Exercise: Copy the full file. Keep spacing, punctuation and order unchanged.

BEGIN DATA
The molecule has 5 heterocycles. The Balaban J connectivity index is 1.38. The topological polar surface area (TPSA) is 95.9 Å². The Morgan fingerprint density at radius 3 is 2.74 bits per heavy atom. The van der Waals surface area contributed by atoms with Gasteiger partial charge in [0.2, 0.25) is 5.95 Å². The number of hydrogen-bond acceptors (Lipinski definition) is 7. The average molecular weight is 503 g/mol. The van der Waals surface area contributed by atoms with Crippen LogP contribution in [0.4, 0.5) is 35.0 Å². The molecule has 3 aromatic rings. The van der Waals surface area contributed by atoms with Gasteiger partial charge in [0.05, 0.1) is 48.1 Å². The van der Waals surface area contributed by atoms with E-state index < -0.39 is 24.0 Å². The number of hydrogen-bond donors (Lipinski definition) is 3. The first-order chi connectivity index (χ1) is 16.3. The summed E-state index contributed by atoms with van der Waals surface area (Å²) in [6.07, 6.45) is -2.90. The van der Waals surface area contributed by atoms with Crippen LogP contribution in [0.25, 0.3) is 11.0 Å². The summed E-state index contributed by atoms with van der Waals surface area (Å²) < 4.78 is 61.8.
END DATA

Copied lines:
The molecule has 5 heterocycles. The Balaban J connectivity index is 1.38. The topological polar surface area (TPSA) is 95.9 Å². The Morgan fingerprint density at radius 3 is 2.74 bits per heavy atom. The van der Waals surface area contributed by atoms with Gasteiger partial charge in [0.2, 0.25) is 5.95 Å². The number of hydrogen-bond acceptors (Lipinski definition) is 7. The average molecular weight is 503 g/mol. The van der Waals surface area contributed by atoms with Crippen LogP contribution in [0.4, 0.5) is 35.0 Å². The molecule has 3 aromatic rings. The van der Waals surface area contributed by atoms with Gasteiger partial charge in [0.05, 0.1) is 48.1 Å². The van der Waals surface area contributed by atoms with E-state index < -0.39 is 24.0 Å². The number of hydrogen-bond donors (Lipinski definition) is 3. The first-order chi connectivity index (χ1) is 16.3. The summed E-state index contributed by atoms with van der Waals surface area (Å²) in [6.07, 6.45) is -2.90. The van der Waals surface area contributed by atoms with Crippen LogP contribution in [0.25, 0.3) is 11.0 Å². The summed E-state index contributed by atoms with van der Waals surface area (Å²) < 4.78 is 61.8.